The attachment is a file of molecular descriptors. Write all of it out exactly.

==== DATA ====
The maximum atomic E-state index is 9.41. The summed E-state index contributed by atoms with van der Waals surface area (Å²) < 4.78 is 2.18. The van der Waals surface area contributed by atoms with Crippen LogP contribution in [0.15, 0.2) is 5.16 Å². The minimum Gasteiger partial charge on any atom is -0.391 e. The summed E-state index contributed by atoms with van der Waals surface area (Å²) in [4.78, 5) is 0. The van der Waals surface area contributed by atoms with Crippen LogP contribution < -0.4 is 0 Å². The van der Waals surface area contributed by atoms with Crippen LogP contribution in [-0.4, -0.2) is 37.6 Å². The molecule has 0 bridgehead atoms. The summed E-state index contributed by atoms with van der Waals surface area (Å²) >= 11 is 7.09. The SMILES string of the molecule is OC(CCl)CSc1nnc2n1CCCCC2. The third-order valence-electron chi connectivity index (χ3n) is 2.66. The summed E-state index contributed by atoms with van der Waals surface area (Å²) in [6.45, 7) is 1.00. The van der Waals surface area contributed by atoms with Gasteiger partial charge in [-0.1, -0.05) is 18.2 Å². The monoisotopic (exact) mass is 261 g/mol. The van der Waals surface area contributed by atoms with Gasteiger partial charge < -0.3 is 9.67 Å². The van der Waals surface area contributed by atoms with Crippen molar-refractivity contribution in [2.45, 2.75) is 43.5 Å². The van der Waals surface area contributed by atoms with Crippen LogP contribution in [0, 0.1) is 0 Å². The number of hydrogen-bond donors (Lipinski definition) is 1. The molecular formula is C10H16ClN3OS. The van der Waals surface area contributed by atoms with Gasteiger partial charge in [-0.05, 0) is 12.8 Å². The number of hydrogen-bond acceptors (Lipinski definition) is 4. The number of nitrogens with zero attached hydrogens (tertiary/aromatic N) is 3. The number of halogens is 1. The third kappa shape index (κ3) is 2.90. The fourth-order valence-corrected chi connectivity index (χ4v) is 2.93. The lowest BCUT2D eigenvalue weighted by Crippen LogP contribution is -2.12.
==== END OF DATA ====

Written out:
The maximum atomic E-state index is 9.41. The summed E-state index contributed by atoms with van der Waals surface area (Å²) < 4.78 is 2.18. The van der Waals surface area contributed by atoms with Crippen LogP contribution in [0.15, 0.2) is 5.16 Å². The minimum Gasteiger partial charge on any atom is -0.391 e. The summed E-state index contributed by atoms with van der Waals surface area (Å²) in [4.78, 5) is 0. The van der Waals surface area contributed by atoms with Crippen LogP contribution < -0.4 is 0 Å². The van der Waals surface area contributed by atoms with Crippen LogP contribution in [-0.4, -0.2) is 37.6 Å². The molecule has 0 bridgehead atoms. The summed E-state index contributed by atoms with van der Waals surface area (Å²) >= 11 is 7.09. The SMILES string of the molecule is OC(CCl)CSc1nnc2n1CCCCC2. The third-order valence-electron chi connectivity index (χ3n) is 2.66. The summed E-state index contributed by atoms with van der Waals surface area (Å²) in [6.45, 7) is 1.00. The van der Waals surface area contributed by atoms with Gasteiger partial charge in [-0.1, -0.05) is 18.2 Å². The monoisotopic (exact) mass is 261 g/mol. The van der Waals surface area contributed by atoms with Gasteiger partial charge < -0.3 is 9.67 Å². The van der Waals surface area contributed by atoms with Crippen molar-refractivity contribution in [2.45, 2.75) is 43.5 Å². The van der Waals surface area contributed by atoms with Crippen LogP contribution in [0, 0.1) is 0 Å². The number of hydrogen-bond donors (Lipinski definition) is 1. The molecular formula is C10H16ClN3OS. The van der Waals surface area contributed by atoms with Gasteiger partial charge in [-0.05, 0) is 12.8 Å². The number of hydrogen-bond acceptors (Lipinski definition) is 4. The number of nitrogens with zero attached hydrogens (tertiary/aromatic N) is 3. The number of halogens is 1. The third kappa shape index (κ3) is 2.90. The fourth-order valence-corrected chi connectivity index (χ4v) is 2.93. The lowest BCUT2D eigenvalue weighted by Crippen LogP contribution is -2.12.